More Wrong playbook

A quick follow-up to yesterday’s post “Wrong playbook” about the differences between the fighting in Iraq and people’s perception of guerrilla warfare from Blackhawk Down.

The fighting in Iraq isn’t over. It isn’t even close to over. We might be through the worst of it, but I’m not so sure. The capture of Saddam will certainly demoralize many of his followers, but a lot of the folks fighting our troops aren’t fighting to return Saddam to power. They’ll carry on the struggle, maybe even more savagely than before, in an attempt to swing public opinion in the US and the rest of world back against the Allies.

I’ve read several places that even more foreign fighters, many of them trained and directed by al Qaeda, may be on their way to Iraq. I’ve also read that rumors indicate that they may be marshalling their strength for a March offensive, to coincide with the anniversary of our invasion.

Whether any of this is true or not remains to be seen. But what is certain is that, even though we have an astronomical advantage over our foes, we will continue to suffer losses. Or men are going keep getting injured and killed. This doesn’t mean that it’s Somalia (or Vietnam) all over again, though. Most of our current opponents are not very skilled, and I believe, that as the campaign wears on, they are going to become increasingly poorly equipped.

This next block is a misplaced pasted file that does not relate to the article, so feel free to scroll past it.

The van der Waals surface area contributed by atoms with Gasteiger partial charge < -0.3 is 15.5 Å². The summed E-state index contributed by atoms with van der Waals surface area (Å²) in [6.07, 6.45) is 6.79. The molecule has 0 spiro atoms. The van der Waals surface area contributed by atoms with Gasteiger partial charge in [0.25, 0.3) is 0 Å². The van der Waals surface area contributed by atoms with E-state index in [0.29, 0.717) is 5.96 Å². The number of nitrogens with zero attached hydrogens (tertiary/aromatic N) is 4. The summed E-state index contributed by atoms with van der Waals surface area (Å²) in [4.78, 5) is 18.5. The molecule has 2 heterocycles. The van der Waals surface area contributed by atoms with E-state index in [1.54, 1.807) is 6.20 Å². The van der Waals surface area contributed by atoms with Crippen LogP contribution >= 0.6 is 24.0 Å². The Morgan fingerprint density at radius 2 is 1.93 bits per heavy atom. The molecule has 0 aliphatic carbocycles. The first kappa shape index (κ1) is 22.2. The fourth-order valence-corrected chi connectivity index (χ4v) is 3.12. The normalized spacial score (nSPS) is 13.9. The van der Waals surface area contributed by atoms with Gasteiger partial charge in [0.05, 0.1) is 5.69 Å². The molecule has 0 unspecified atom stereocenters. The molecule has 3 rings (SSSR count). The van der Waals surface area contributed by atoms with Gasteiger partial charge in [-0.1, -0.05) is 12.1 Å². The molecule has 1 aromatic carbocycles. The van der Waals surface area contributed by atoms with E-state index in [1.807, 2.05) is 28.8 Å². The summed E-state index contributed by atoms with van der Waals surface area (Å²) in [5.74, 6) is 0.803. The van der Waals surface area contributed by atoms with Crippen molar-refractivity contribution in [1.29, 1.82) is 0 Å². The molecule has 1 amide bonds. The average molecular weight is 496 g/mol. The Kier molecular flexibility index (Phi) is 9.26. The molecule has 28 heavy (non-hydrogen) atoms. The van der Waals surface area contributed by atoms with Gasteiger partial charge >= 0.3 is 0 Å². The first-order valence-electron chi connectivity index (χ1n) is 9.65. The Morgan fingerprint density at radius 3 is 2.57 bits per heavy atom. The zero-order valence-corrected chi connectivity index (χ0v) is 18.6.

I’ve read that the irregulars in Mogadishu were down to their last couple of RPG rounds after they shot down the second Black Hawk in 1993, and as we continue to confiscate weapons and destroy arms caches, the irregulars in Iraq are going to start having to scrounge for weapons and ammunition, as well. There’s a long way to go, of course, since Iraq is virtually afloat in Russian-made weapons. And new arms will continue to make their way into Iraq. But every AK-47 and RPG we blow up is one less that the bad guys can take potshots with.

We are winning. Maybe not as fast as hoped or predicted, but we are winning nevertheless. Our foes, with a few notable exceptions, don’t seem to coordinate their efforts very well or display any particular skill.

A reader just commented on yesterday’s post:

A typical ambush results in dead, wounded and captured ambushers, with few to no losses for the “victims.” They’re like a basketball team whose fast breaks somehow result in three-pointers for the other team.

Tactics without execution is suicide.

The basketball analogy is very apt. They are throwing men away in a futile and seemingly-desperate attempt to turn American opinion against the President and the occupation. That may have worked in 1983 and 1993. It isn’t working in 2003.